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One Year Retirement Check-Up: I've Forgotten My Passwords

I can’t believe how stressed I was in this week, last year, leading up to my final workday. Hard to believe that it is one year since I swapped my work clothes for cycling, hiking, and yoga gear.

So, how am I doing? It’s a good time to have a retirement check-up.

The research on retirement can be a bit daunting and can leave a person waiting for the ball to drop.

A good old Google search shows that there is general agreement that a person travels through stages in their retirement journey. Again, looking back at my early retirement blog posts, particularly 'Should I Stay or Should I Go? The Retirement Conundrum (Part 1)', life is all about stages! Different sources label the stages slightly differently but they are generally consistent in identifying certain phases or emotions in retirement. For instance, Eric Paquette, in ‘A Guide to the Common Retirement Stages and What to Expect’ ( ) identifies five stages: Pre-retirement (planning and envisioning retirement life), Full Retirement (excitement, leaving the workplace), Disenchantment (perhaps disappointment or feeling you are missing out which can lead to “boredom, loneliness, and feeling useless”), Reorientation (creating a new identity with a new passion and purpose, possibly the most difficult stage), and finally Reconciliation and Stability (contented and satisfied, feeling fulfilled) which can take up to 15 years after retirement (!). He noted that everyone goes through these transitions, some more than others.

Like I said, on the surface, this can leave a person fearful and waiting for the worst. But it has got me thinking - what factors determine if retirement will be easy or difficult? Is it the amount of planning a person puts into what retirement would be like? Is it the depth of commitment and identification with the job? Is it the degree of readiness and age? Is it the amount of financial and personal resources a person has? Is it the pre-conceived notions of what retirement looks like?

We have a friend who is barely 60 years old and could not wait to retire. The minute he turned 60, he sold the house, quit his job, and moved to another province, envisioning a much lovelier life there. That lasted five months as sadness set in, and reality did not match expectations. He is now living just down the street (in a different house) and working part time (at his old job) as, this time, he merges into the retirement lifestyle. And he is happy. He will be the first to admit that to retire early upon turning 60 was the “worst” decision he could have made.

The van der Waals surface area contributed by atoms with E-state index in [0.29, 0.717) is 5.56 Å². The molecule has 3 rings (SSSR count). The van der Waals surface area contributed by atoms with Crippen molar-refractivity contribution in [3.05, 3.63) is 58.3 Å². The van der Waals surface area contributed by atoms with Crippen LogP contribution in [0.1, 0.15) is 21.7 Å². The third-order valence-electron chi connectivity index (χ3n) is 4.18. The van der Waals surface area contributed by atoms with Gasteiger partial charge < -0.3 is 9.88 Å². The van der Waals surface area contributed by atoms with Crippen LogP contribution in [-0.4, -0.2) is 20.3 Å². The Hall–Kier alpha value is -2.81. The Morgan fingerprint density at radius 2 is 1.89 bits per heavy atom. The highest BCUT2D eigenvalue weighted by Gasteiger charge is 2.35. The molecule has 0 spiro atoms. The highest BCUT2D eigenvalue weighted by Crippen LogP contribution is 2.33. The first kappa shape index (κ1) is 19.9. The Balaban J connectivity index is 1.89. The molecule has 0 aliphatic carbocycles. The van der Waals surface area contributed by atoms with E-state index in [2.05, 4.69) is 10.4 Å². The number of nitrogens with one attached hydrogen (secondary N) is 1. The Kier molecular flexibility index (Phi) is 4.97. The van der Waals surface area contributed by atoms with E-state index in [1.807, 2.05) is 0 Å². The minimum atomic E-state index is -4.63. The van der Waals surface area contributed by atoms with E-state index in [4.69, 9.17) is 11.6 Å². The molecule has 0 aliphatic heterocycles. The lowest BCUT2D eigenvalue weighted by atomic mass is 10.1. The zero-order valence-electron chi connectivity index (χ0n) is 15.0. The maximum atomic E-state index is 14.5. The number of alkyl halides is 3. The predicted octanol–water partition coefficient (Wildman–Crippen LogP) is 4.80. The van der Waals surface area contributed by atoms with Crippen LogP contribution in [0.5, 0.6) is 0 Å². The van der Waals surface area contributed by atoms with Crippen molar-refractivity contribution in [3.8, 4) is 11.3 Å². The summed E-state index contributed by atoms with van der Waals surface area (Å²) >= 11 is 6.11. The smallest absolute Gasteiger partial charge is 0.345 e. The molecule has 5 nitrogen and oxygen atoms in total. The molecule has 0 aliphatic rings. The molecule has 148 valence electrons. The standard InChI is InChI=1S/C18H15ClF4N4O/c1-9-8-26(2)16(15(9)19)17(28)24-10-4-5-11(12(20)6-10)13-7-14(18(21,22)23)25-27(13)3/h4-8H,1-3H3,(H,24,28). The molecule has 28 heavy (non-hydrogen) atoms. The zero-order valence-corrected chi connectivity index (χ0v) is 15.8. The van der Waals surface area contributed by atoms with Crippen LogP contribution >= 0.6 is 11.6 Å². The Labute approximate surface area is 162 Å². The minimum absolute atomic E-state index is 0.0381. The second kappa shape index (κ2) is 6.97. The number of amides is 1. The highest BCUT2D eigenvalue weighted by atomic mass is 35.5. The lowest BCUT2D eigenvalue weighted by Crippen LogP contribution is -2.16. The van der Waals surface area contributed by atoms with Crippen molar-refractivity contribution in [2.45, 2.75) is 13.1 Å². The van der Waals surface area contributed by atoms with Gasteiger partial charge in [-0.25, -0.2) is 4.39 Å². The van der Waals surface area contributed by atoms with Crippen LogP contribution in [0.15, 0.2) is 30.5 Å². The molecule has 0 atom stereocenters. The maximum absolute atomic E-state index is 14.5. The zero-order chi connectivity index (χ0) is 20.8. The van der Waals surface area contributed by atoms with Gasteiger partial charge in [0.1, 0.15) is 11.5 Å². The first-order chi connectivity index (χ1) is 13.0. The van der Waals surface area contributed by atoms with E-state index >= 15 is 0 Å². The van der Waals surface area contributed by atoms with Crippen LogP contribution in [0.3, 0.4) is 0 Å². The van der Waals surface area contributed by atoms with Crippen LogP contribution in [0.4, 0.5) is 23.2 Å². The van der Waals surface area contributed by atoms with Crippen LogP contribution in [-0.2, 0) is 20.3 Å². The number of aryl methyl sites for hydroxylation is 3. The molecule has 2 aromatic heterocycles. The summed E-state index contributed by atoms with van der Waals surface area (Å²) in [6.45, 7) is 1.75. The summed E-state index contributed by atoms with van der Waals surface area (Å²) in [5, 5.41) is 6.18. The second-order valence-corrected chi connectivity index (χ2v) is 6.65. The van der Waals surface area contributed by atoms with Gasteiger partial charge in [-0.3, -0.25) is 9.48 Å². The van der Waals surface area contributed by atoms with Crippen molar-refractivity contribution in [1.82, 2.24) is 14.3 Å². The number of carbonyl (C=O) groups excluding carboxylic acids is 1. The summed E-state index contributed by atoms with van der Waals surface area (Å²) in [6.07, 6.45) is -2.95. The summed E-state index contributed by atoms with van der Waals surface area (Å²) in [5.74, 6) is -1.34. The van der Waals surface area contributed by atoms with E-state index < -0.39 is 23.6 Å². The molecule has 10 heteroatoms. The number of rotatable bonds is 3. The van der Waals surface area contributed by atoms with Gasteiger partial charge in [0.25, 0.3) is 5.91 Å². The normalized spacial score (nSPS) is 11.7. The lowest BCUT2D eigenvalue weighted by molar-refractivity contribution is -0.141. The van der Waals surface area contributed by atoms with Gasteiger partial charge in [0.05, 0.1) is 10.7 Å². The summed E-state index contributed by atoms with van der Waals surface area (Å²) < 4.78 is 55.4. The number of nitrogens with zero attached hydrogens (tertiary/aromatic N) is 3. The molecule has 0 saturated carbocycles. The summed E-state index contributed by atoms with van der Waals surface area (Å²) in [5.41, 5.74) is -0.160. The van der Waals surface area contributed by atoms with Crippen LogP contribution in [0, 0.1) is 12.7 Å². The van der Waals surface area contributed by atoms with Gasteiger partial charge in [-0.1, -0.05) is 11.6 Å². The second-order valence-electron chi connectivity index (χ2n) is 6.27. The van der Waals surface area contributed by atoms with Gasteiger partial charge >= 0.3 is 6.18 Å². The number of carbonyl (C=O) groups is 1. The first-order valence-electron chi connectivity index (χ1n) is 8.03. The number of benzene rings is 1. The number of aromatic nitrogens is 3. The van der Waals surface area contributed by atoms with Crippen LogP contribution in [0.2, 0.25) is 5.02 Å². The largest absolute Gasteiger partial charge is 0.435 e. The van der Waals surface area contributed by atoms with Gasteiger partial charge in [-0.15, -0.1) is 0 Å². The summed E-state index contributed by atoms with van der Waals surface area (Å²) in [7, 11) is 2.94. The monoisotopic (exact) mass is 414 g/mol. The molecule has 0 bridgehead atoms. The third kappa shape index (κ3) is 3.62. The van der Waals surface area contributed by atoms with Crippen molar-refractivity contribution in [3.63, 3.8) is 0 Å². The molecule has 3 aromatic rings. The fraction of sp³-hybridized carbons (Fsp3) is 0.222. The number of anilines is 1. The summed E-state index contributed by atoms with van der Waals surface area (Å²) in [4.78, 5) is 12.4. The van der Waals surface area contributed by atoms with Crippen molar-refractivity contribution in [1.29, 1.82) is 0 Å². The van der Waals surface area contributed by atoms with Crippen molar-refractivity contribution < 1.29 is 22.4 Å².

I imagine that all of us, regardless of our situation, will experience some degree of emotions because retirement is all about change and, again referring to my above-noted blog post, change is scary. But I would also think that ample pre-planning, a strong financial base, personal supports, a plan of action, solid mental health, positive thinking, and realistic expectations will go a long way to dull the negative effects of this big transition.

As I am only one year in, I guess I will have to wait a bit to see if a big downfall comes. All I know is that I have no regrets whatsoever. I have not had one minute when I wished I was at work, either my old job (I've forgotten my passwords, anyway) or a different one. The time is flying by so fast. Maybe I am in the honeymoon stage but, maybe, just maybe, all that stress and turmoil and worrying and researching pre-retirement was worth it, and retirement will proceed rather seamlessly. I know I did not leave work with any great feeling of excitement or anticipation; the feeling was more of tension and worry about the future but also complete certainty that the time was exactly right. Regardless, I am confident, now that I have settled in, that if I find I want ‘more’ out of retirement life, I have the calmness, ability, strength, and resources to stay on track - and I have no preconceived notions about who I should be. And sometimes just knowing that there are stages to the journey helps us to be aware of our thinking and emotions and helps us to be pro-active in preventing a crash.

Stay tuned for Part 2 of My One Year Retirement Check-up where I will look at some of the major thought ‘take-aways’ from my first year.


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